As insults go, Dan Shaughnessy’s Boston Globe missive regarding Atlanta and its sports is as mild as it gets. Indeed, I’m not sure it qualifies as insulting. His thesis: It’s hard for snooty New Englanders to get excited about a Super Bowl with the little lambsies from the A-T-L.
And you know what? For them, it probably is.
I can’t lie. Boston has a much richer history in sports — pro sports, anyway — than our city. Boston had Carl Yastrzemski and Bill Russell and Bobby Orr. If I had to name my 10 all-time favorite athletes, they’d make the list. I would, however, note that those luminaries began playing for their Beantown teams before we in Atlanta had a big-league club in those respective sports, which would make this a bit of an apples/oranges thing. But not entirely.
In the spring of 2008, this correspondent went to Boston for the sub-.500 Hawks’ playoff series — their first postseason voyage of this century; it wound up going seven games, improbably enough — and became immersed in Patriots Day and the morning Red Sox game against the Rangers at Fenway and a bit of the Boston Marathon and even the Bruins playing Game 7 of a Stanley Cup series that night in Montreal. It was, I must admit, pretty cool.
I talked to the Sox reliever Jonathan Papelbon about the championship vibe in his fair city. He used the phrase “kicking ass” to describe what Boston teams were doing. These genteel Southern ears had never heard such a thing.
As for Boston itself: Great place. Been there many times. Like it a lot. Like clam chowder. I wouldn’t want to live there, but that’s only because of the weather. Personal choice.
Mr. Shaughnessy makes a big deal out of our ardor for college football, noting that the TVs in Philips Arena as the Hawks were about to face the Celtics last April were tuned to G-Day. He mentions that the ol’ AJC made a splash of the scrimmage the next day. (He didn’t mention Ludacris and the condoms, so thanks for that.) What can I say? We do like college football. We like college football more than any major city in these United States. I don’t see that as a terrible thing. To quote the Patriots’ coach: It is what it is.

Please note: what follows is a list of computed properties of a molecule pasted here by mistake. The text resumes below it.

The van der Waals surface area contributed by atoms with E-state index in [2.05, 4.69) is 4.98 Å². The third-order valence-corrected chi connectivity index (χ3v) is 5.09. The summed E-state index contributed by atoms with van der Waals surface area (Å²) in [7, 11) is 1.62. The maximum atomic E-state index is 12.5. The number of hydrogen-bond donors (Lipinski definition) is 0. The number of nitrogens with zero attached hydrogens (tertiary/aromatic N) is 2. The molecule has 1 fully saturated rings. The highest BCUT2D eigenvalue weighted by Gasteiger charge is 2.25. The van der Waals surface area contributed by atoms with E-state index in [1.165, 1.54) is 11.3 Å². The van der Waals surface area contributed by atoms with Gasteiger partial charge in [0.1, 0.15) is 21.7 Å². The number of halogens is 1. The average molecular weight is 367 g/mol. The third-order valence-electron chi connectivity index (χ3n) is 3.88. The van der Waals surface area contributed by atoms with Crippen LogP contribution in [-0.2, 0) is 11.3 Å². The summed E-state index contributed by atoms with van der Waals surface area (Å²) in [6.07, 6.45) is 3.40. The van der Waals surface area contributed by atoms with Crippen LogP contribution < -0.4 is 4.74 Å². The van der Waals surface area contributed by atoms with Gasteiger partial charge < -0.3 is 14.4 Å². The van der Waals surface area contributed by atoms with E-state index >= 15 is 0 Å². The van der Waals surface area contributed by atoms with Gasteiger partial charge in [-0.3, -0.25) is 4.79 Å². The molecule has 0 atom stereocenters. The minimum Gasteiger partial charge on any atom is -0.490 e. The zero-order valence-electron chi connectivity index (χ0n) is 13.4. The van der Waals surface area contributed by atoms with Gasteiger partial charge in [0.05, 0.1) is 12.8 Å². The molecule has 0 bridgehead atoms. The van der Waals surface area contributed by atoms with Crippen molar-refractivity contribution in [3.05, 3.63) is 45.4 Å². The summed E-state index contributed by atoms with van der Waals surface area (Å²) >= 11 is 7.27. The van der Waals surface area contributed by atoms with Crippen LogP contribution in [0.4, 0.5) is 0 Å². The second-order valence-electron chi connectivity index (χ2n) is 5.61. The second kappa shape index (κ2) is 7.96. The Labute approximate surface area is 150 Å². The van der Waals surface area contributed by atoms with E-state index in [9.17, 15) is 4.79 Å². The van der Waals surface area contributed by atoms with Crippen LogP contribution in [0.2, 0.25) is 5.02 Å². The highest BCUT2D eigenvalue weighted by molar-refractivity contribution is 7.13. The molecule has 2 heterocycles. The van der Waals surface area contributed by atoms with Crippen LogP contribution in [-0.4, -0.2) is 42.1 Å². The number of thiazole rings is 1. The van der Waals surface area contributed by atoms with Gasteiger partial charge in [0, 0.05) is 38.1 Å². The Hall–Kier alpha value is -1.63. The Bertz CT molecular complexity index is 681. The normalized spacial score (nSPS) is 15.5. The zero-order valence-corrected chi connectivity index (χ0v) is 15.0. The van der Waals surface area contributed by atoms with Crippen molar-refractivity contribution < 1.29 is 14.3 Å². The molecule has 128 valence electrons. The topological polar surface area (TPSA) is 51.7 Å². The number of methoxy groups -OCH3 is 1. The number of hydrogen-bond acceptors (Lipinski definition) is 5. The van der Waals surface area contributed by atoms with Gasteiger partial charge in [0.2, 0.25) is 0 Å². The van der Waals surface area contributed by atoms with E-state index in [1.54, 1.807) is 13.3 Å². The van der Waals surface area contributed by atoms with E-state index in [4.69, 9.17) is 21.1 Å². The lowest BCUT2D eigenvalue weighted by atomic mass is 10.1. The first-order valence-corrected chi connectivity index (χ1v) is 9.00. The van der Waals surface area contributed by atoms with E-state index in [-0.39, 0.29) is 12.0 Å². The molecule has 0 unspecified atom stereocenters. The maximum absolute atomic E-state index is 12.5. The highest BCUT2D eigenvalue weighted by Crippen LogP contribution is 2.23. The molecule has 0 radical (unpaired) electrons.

I did find this part semi-amusing: That beating the tradition-less Falcons in the Super Bowl wouldn’t be as satisfying as beating the Cowboys or the Packers or the Giants. Here’s the thing: The Patriots have never beaten any of those in a Super Bowl. (They’re 0-2 against Eli Manning.) Boston’s Super triumphs have come against the Rams, who have since moved to a different town; the Panthers, who came into being in 1995; the Eagles, who haven’t won a title since 1960; and the Seahawks, who began NFL play 10 years after the Falcons. Here’s the number of Super Bowl wins for those four franchises — two.
I could get all righteous about Spygate and Deflategate, but I’m kind of gated out. I admire Bill Belichick but consider him an ass. (Blame Papelbon. He taught me that word.) I admire Tom Brady but have never warmed to him. (In my book, he’s no Bobby Orr. I loved Bobby Orr. Growing up in the hockey hotbed of Maysville, Ky., I’d listen to Bruins games on WBZ.)
If anything, I’d think New Englanders would have a sense of kinship with us Atlantans. The Sox — the team that traded Babe Ruth for cash, mind you — went from 1919 until 2004 between World Series titles. (I was there the night they broke though in St. Louis. It was fun.) They had Bucky Frickin’ Dent. We had that rat Jim Leyritz. They had Buckner’s flub. We had Levingston’s running lefty hook. (Against the Celtics, if memory serves.) We both hate the Yankees. Isn’t the enemy of my enemy my friend?
Do I like the Patriots? Nope. Do I find them insufferable in their arrogance? Absolutely. Still, they’re a team trying to win, same as every other team in every other city. I understand folks up there mightn’t feel stoked about this game, but that’s OK. Imagine how it will feel when their proud team loses to a franchise that hasn’t much of a history. Imagine seeing the alum from the Jesuit school in Chestnut Hill lift the MVP trophy. Imagine that.
(Oh, and one thing more: That playoff series Mr. Shaughnessy covered here last spring? Could have sworn the Boston team didn’t win.)